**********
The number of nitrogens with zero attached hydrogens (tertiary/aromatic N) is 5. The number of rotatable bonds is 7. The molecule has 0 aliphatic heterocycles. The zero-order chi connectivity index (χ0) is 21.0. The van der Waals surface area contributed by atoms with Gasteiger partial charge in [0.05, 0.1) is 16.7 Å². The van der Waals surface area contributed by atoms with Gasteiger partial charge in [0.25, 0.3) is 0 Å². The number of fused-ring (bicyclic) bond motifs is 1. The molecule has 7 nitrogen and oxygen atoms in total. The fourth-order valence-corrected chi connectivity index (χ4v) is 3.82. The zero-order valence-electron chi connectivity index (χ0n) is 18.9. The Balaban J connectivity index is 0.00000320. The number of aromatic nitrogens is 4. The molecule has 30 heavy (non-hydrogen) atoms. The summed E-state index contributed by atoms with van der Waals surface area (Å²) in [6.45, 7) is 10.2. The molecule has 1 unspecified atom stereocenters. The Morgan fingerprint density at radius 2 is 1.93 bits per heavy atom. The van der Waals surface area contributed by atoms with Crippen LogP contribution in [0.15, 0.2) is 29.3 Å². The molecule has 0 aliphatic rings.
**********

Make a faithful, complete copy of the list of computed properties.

The number of nitrogens with zero attached hydrogens (tertiary/aromatic N) is 5. The number of rotatable bonds is 7. The molecule has 0 aliphatic heterocycles. The zero-order chi connectivity index (χ0) is 21.0. The van der Waals surface area contributed by atoms with Gasteiger partial charge in [0.05, 0.1) is 16.7 Å². The van der Waals surface area contributed by atoms with Gasteiger partial charge in [0.25, 0.3) is 0 Å². The number of fused-ring (bicyclic) bond motifs is 1. The molecule has 7 nitrogen and oxygen atoms in total. The fourth-order valence-corrected chi connectivity index (χ4v) is 3.82. The zero-order valence-electron chi connectivity index (χ0n) is 18.9. The Balaban J connectivity index is 0.00000320. The number of aromatic nitrogens is 4. The molecule has 30 heavy (non-hydrogen) atoms. The summed E-state index contributed by atoms with van der Waals surface area (Å²) in [6.45, 7) is 10.2. The molecule has 1 unspecified atom stereocenters. The Morgan fingerprint density at radius 2 is 1.93 bits per heavy atom. The van der Waals surface area contributed by atoms with Crippen LogP contribution in [0.15, 0.2) is 29.3 Å². The molecule has 0 aliphatic rings.